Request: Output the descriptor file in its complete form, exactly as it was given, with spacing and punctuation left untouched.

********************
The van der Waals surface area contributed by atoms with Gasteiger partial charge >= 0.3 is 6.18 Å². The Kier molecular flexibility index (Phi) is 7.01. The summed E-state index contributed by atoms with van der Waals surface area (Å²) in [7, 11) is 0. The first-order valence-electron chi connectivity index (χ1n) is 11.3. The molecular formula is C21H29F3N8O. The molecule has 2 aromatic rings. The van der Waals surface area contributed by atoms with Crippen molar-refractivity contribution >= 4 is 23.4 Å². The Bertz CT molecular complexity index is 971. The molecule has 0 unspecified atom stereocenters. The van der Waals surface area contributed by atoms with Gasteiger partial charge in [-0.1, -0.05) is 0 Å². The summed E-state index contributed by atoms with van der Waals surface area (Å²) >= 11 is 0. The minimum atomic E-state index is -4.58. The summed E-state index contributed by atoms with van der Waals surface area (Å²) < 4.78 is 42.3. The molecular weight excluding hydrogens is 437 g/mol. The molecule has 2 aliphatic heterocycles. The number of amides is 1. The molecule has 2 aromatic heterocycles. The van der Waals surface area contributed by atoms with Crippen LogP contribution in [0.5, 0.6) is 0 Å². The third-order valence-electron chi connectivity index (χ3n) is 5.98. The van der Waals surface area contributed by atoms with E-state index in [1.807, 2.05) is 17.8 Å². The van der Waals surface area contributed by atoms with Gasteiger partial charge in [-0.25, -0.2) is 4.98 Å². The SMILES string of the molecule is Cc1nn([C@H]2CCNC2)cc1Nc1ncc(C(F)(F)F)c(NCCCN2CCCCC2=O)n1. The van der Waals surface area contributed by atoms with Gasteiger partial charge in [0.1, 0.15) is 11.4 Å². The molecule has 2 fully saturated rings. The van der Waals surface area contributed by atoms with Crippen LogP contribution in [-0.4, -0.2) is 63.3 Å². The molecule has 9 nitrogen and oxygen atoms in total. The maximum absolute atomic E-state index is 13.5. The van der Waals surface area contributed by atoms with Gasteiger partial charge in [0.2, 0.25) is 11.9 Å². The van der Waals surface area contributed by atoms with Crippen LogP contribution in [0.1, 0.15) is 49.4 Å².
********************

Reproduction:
The van der Waals surface area contributed by atoms with Gasteiger partial charge >= 0.3 is 6.18 Å². The Kier molecular flexibility index (Phi) is 7.01. The summed E-state index contributed by atoms with van der Waals surface area (Å²) in [7, 11) is 0. The first-order valence-electron chi connectivity index (χ1n) is 11.3. The molecular formula is C21H29F3N8O. The molecule has 2 aromatic rings. The van der Waals surface area contributed by atoms with Crippen molar-refractivity contribution >= 4 is 23.4 Å². The Bertz CT molecular complexity index is 971. The molecule has 0 unspecified atom stereocenters. The van der Waals surface area contributed by atoms with Gasteiger partial charge in [-0.1, -0.05) is 0 Å². The summed E-state index contributed by atoms with van der Waals surface area (Å²) >= 11 is 0. The minimum atomic E-state index is -4.58. The summed E-state index contributed by atoms with van der Waals surface area (Å²) < 4.78 is 42.3. The molecular weight excluding hydrogens is 437 g/mol. The molecule has 2 aliphatic heterocycles. The number of amides is 1. The molecule has 2 aromatic heterocycles. The van der Waals surface area contributed by atoms with Crippen LogP contribution in [0.5, 0.6) is 0 Å². The third-order valence-electron chi connectivity index (χ3n) is 5.98. The van der Waals surface area contributed by atoms with E-state index in [1.807, 2.05) is 17.8 Å². The van der Waals surface area contributed by atoms with Gasteiger partial charge in [-0.25, -0.2) is 4.98 Å². The SMILES string of the molecule is Cc1nn([C@H]2CCNC2)cc1Nc1ncc(C(F)(F)F)c(NCCCN2CCCCC2=O)n1. The van der Waals surface area contributed by atoms with Gasteiger partial charge in [0.1, 0.15) is 11.4 Å². The molecule has 2 fully saturated rings. The van der Waals surface area contributed by atoms with Crippen LogP contribution in [-0.4, -0.2) is 63.3 Å². The molecule has 9 nitrogen and oxygen atoms in total. The maximum absolute atomic E-state index is 13.5. The van der Waals surface area contributed by atoms with Gasteiger partial charge in [0.2, 0.25) is 11.9 Å². The van der Waals surface area contributed by atoms with Crippen LogP contribution in [0.1, 0.15) is 49.4 Å².